Comments on FCC NPRM 02-230
The "broadcast flag" seems to be a reaction to pressure from big businesses who are single-mindedly focused on maximizing future profits at the cost of the consumer. I support the artist/owners copyright protection. It should protect their material from misuse and from illegal profiteering. However, just like many of the antivirus programs that spring up for computers, someone will always find a way to make them obsolete. There are many ways to protect an owners rights without rolling a boulder in the path of progress.
For the first time, those who would never have had a voice for their work now can access their public. Digital video (as just one example) has provided a cost-effective medium that allows otherwise unrecognized talent to flourish and present material that was previously considered not profitable enough to fund. Because of the lowere costs involved with producing digital video vs. film, funding is more available and therefore, a wider range of work is available to the public. Instead of being limited to the most marketable/profitable work, we as consumers, as a culture have access to seeing/hearing about the many fascinating views and details of our world and ourselves. The importance and impact of this creative thinking should not be overlooked. It informs and inspires and addresses issues that are too often overlooked and underexposed by the major production and broadcast companies.
By introducing a concept like this boadcast flag, we would be taking a step backwards by gagging instead of envisioning the possibilities of the digital medium. We're being asked to think like censors instead of visionaries. Consider all the fears that existed 20 years ago around the concept of personal computers and the accessibility to information that they offered to the masses. There were those who would have limited the access to them and yet look at the businesses that have been inspired by their use.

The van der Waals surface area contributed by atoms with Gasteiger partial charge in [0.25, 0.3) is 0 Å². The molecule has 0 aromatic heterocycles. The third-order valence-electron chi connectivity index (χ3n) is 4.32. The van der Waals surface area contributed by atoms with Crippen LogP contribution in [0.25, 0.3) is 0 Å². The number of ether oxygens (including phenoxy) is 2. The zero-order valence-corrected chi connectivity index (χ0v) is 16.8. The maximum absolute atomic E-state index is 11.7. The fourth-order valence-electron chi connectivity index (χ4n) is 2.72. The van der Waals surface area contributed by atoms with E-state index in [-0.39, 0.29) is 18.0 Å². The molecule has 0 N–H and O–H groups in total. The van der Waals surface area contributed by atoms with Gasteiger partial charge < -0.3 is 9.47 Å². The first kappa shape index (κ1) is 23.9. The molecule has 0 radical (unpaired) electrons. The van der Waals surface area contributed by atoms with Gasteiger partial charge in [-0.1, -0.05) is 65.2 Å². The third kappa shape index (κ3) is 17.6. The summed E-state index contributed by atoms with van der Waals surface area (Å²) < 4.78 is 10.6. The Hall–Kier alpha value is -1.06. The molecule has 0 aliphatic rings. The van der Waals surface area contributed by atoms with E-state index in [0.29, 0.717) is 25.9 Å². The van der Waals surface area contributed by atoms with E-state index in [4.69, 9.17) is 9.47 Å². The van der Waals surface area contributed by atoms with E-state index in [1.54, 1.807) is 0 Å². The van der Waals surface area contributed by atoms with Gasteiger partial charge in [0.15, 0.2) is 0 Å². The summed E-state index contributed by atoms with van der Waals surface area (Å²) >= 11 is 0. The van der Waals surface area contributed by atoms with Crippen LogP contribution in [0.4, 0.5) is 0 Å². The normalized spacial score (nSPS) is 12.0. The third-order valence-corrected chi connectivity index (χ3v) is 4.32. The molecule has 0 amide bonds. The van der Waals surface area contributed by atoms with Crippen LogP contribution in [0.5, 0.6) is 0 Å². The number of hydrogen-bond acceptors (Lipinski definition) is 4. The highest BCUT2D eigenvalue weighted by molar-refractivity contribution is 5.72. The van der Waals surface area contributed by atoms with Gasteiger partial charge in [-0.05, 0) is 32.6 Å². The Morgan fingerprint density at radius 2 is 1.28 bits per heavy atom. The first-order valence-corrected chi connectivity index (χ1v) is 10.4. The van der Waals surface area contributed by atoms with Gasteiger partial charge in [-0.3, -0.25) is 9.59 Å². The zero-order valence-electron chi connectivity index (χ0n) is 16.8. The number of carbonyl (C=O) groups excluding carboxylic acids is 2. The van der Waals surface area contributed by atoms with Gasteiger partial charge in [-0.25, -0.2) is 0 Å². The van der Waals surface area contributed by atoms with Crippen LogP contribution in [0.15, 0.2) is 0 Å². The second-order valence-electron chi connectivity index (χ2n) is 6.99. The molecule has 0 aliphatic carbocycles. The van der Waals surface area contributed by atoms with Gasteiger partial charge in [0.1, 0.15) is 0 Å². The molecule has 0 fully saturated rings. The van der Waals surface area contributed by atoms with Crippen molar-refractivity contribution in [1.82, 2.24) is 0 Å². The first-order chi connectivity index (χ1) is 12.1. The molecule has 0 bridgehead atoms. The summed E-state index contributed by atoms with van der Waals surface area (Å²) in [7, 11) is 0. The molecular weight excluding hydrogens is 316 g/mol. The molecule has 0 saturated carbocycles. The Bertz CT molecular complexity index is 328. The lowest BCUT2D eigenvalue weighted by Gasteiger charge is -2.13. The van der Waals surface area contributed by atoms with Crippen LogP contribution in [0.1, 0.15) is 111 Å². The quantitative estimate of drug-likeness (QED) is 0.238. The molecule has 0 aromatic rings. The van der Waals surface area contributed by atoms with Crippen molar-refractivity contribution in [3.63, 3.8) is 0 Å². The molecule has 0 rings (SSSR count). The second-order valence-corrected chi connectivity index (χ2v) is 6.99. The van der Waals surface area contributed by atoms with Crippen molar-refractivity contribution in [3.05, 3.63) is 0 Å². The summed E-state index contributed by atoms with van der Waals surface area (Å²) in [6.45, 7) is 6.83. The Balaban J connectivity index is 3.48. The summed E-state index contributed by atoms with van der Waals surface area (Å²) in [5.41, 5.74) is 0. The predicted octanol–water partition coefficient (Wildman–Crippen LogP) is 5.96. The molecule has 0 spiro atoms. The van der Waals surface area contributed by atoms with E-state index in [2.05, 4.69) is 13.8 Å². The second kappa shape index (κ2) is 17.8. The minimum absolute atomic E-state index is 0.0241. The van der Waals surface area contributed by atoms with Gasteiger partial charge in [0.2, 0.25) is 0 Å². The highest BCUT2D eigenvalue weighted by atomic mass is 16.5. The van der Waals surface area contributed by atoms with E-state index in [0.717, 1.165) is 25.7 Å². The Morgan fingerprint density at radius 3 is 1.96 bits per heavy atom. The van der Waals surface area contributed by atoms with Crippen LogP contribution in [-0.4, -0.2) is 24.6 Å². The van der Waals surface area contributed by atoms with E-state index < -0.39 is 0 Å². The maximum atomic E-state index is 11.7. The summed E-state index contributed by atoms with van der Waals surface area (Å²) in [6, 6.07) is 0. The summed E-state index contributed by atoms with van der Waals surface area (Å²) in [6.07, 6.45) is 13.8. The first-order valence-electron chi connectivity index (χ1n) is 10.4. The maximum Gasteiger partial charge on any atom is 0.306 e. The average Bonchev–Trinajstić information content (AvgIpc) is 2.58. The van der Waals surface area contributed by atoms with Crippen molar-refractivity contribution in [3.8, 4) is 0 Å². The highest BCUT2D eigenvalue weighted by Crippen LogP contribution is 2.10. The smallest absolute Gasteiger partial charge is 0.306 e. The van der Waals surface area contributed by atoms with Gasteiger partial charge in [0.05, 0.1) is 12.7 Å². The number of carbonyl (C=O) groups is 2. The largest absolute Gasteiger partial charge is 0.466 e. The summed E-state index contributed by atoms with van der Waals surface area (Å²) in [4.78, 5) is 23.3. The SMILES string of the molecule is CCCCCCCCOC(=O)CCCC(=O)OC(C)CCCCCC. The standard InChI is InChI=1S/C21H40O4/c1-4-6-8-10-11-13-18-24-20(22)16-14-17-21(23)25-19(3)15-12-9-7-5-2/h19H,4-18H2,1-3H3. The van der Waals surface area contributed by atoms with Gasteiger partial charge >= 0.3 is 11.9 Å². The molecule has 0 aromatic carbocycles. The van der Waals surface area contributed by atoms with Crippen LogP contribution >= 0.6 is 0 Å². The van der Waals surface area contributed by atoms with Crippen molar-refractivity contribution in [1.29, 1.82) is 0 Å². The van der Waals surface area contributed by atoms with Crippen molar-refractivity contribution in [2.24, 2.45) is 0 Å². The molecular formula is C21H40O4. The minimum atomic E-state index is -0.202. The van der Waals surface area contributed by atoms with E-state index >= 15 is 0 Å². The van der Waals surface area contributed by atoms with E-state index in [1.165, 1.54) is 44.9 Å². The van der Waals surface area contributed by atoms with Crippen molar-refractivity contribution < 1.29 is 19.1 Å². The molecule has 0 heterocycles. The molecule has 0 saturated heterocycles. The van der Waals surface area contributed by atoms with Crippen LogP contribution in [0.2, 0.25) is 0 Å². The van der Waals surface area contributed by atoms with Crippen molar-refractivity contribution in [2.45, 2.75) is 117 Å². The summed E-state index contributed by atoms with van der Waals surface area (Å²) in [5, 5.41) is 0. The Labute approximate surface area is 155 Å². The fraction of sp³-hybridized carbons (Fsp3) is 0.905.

Limiting in any way, the use of or access to, the digital medium would be short-sighted and would only benefit those who see it strictly as a profitable business. Their lack of insight into the yet-to-be-discovered benefits of the medium will only slow down the business thy're trying to profit from. And unfortunately, those who are being overlooked for the sake of profits are the public, our culture as a whole. Our access to alternative views, to ideas that inspire and move us, and connect us to creative thinking, and to information that is less accessible to the average person - all of this and more will be hindered and discouraged by the limitations being proposed.
Information is meant to be shared not hoarded for profit. Instituting the use of a broadcast flag will only deter for awhile. Information is a living entity and if it exists, it will always find an alternative path to its public. Restrictions like this will only inspire creative thinkers to find another alternatives and will most likely encourage the use of other mediums. Consequently, those who seek to control the medium will in the end, defeat their own purpose. Instead of encouraging a powerful medium to flourish and riding the crest of the wave, they will end up with little to surf.
I strongly urge the FCC to find a more creative means of protecting coprights without asking the average consumer to pay the price or suffer the consequences of limited access.